Quotable: Paul Rogat Loeb on Rosa Parks and the value of persistence

“Our culture’s misreading of the Rosa Parks story speaks to a more general collective amnesia, where we forget the examples that might most inspire our courage, hope, and conscience. Of the abolitionist and civil rights movements, we at best recall a few key leaders — and often misread their actual stories. We know even less about the turn-of-the-century populists who challenged entrenched economic interests and fought for a ‘cooperative commonwealth.’ How many of us recall how the union movements ended 80-hour work weeks at near-starvation wages, or helped pass pivotal legislation like Social Security? How did the women’s suffrage movement spread to hundreds of communities, and gather enough strength to prevail?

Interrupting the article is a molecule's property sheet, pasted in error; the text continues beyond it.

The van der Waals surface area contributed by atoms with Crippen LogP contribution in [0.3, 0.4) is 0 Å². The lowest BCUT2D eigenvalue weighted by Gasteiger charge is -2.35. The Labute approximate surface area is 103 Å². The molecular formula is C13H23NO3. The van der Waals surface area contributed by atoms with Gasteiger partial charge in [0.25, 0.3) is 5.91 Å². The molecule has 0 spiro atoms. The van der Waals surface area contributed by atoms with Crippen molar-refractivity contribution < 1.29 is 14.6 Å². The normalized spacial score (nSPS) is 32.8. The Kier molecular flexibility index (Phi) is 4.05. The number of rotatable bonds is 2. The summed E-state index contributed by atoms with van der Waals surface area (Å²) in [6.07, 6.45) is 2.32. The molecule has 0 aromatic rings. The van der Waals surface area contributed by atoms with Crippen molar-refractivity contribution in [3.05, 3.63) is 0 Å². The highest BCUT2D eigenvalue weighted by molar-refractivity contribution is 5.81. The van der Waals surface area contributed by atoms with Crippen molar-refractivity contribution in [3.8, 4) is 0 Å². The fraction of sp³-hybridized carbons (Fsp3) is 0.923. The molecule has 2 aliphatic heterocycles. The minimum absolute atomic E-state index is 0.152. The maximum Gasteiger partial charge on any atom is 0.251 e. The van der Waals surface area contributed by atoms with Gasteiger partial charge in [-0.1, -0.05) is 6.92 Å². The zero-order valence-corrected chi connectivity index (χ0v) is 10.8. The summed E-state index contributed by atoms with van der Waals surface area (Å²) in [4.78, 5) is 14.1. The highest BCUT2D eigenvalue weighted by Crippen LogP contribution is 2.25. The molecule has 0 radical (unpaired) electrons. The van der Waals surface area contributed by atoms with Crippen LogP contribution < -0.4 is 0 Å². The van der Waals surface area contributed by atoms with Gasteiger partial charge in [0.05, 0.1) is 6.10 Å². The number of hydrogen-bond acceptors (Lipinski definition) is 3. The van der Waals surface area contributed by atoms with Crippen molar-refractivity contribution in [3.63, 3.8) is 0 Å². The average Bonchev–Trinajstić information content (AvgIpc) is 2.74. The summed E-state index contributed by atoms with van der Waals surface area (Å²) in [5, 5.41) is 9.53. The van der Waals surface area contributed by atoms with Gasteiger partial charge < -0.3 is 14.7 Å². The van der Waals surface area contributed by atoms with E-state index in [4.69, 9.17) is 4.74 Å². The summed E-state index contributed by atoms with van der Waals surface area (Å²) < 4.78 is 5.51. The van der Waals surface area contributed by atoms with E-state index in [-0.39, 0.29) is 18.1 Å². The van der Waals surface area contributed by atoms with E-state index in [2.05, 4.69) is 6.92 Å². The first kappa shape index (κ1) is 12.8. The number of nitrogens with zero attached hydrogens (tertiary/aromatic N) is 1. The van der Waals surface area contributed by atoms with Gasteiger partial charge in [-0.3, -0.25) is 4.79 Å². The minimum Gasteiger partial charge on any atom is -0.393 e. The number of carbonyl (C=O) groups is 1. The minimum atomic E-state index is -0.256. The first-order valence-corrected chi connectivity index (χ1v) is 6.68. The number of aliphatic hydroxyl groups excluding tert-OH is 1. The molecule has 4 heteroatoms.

“As memories of these events disappear, we lose the knowledge of mechanisms that grassroots social movements have used successfully in the past to shift public sentiment and challenge entrenched institutional power. Equally lost are the means by which their participants managed to keep on and eventually prevail in circumstances at least as harsh as those we face today.

“In the prevailing myth, Parks decides to act almost on a whim, in isolation. She’s a virgin to politics, a holy innocent. The lesson seems to be that if any of us suddenly got the urge to do something equally heroic, that would be great. Of course most of us don’t, so we wait our entire lives to find the ideal moment.”

–Paul Rogat Loeb, at Truthout

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